In the Spirit of Reveillon

The holidays are about creating traditions that will linger in the imagination of our loved ones for many years, especially the children. For approximately two weeks before Christmas, making cookies and edible gifts and cooking for the annual family feast takes on a life of its own in our house. In the midst of the merriment, we take a break from the kitchen and pamper ourselves for an evening out.

Over the past several years, it has become a tradition among our family and friends to have a Reveillon (pre-fixe) Christmas dinner at some of our favorite restaurants in the French Quarter. The Reveillon dinners are part of the Christmas New Orleans Style month-long celebration that includes cathedral concerts, caroling in Jackson Square, free cooking demonstrations, and Papa Noel rates at hotels (great for guests who are visiting during the holidays; call French Quarter Festivals at 800-673-5725 for more information about Christmas New Orleans Style venues).

The Reveillon concept was created to conjure up a bit of 19th-century nostalgia during the holidays while promoting local restaurants. During the mid-1800s, New Orleans families celebrated the Reveillon (French for “awakening”) twice during the holidays. The first came after midnight mass on Christmas Eve, when families returned from St. Louis Cathedral to an elaborate meal, which usually consisted of eggs, sweetbreads, daube glacé , and cakes dripping with wine or rum, topped with whipped cream. The second Reveillon was celebrated on New Year’s Eve, usually shared among several families. Today’s Reveillon is celebrated nightly during December in select restaurants that combine multi-course, old-fashioned Creole fare with contemporary New Orleans dishes for a set price. You should check with each individual restaurant for times and dates of availability, and the price of the special menus, which range from $25-$75.

Participating restaurants include 7on Fulton, Albtertine’s Tea Room at the Columns Hotel, Arnaud’s, Bombay Club, Bourbon House, Brennan’s, Broussard’s, Café Degas, Café Giovanni, Commander’s Palace, La Cote Brasserie, Court of Two Sisters, Dickie Brennan’s Steakhouse, Flaming Torch, Gumbo Shop, Hunt Room Grill at the Monteleone, Jacques-Imo’s, The Marigny Brasserie, Mat & Naddie’s, Muriel’s Jackson Square, Palace Café, Pelican Club, Peré Marquette Bistro, Rib Room at the Omni Royal Orleans, Ristorante Carmelo, Tujague’s, Upperline, and Zoe Bistro.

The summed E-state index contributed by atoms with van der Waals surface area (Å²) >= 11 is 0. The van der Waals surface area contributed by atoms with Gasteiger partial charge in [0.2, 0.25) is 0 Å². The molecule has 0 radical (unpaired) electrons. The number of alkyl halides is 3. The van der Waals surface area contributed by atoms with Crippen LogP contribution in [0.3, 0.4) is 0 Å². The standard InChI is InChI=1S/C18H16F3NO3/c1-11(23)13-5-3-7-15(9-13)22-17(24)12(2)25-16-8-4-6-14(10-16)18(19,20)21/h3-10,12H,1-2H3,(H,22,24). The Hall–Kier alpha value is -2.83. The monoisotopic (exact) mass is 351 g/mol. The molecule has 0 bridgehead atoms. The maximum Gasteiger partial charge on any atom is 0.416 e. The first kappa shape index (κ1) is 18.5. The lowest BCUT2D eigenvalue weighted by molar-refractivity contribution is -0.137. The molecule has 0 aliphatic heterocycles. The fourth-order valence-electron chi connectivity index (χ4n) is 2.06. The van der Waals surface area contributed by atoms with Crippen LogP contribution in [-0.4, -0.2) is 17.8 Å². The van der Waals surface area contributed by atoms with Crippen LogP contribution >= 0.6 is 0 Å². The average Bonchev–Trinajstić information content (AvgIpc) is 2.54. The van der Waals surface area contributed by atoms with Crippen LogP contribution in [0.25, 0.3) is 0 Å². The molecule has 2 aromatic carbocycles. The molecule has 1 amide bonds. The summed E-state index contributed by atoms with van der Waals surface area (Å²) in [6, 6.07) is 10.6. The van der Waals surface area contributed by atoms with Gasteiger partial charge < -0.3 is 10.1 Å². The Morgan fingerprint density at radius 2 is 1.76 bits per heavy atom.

You can make this a season to remember by gathering for an elaborate holiday meal before Christmas and let someone else do the cooking. Say goodbye to the chopping board and rolling pin for the night and head on over to the revived Commander’s Palace, which begins with a choice of wild game gumbo or cauliflower with brie, followed by a selection of entreés that include brown sugar and sugarcane-smoked duck with barbecued onions, sweet potato pone, local figs, foie gras ganache, and vanilla-bourbon demi-glace or the succulent black skillet-seared redfish. End the evening on a sweet note with Commander’s warm banana toffee cake ($42).

There is celebration in the air at Brennan’s, where garlands and lights welcome guests who enter through the bar and into the elegant dining rooms overlooking the verdant courtyard. Dinner begins with a choice of turtle soup, oyster soup, or Maude’s seafood gumbo, followed by a choice of eggs Hussarde or eggs Sardou. A Romaine salad with a tangy Creole dressing gives way to main course offerings that include baby rack of lamb Roussel (named after the late Chef Mike Roussel), trout amandine, or two prime tournedos served in a sauce of natural juices, brandy, and cream. Bananas Foster flamed tableside ends the meal, which includes Brennan’s famous hot garlic bread and a glass of red or white wine ($75).

For a more casual setting, head to the small and romantic Café Degas on Esplanade, which begins with French Creole-style hog’s head cheese served with cornichons and fig mustard, an Herbsaint and cream poached oyster stew, then a main course of rack of lamb with hush puppies, a glass of mulled wine, and a festive floating island for dessert ($45).

A good place to go if you are catching a concert at St. Louis Cathedral is Muriel’s Jackson Square, which offers a reasonable $38 Reveillon meal with main course choices that include wood-grilled semi-boneless Mississippi quail or roast loin of North American elk with a Pinot Noir reduction sauce.

Get in the middle of the action in the French Quarter while dining at the Rib Room at the Omni Royal Orleans, with its wall of windows, glowing rotisserie and open kitchen. The $45 Reveillon dinner includes shrimp remoulade or sweet potato bisque, a salad, and a choice of grilled yellow fin tuna with shrimp and artichoke ragout, or rotisserie duck, ending with angel food cake with fresh strawberries and vanilla ice cream. Café Giovanni is a marvelous place to land for a Reveillon dinner on the edge of the Quarter. The popular, festive restaurant offers a Reveillon feast for $65 that includes a classic shrimp remoulade with fried green tomatoes, oysters and artichoke bisque, and a choice of veal ravioli, duck breast with raspberry chipotle sauce, or Colorado lamb chops (an outstanding dish) with goat cheese polenta that could be mistaken for creamed potatoes, except for its deep, rich flavor. The meal ends with peach and apple cobbler and a smooth mascarpone sabayon. Order a cup of cappuccino (the real thing here) and you are on your way, fortified and refreshed for epic days of shopping and cooking.


More from Category:

Here you can write a comment to the post "In the Spirit of Reveillon"

Log In to write a review.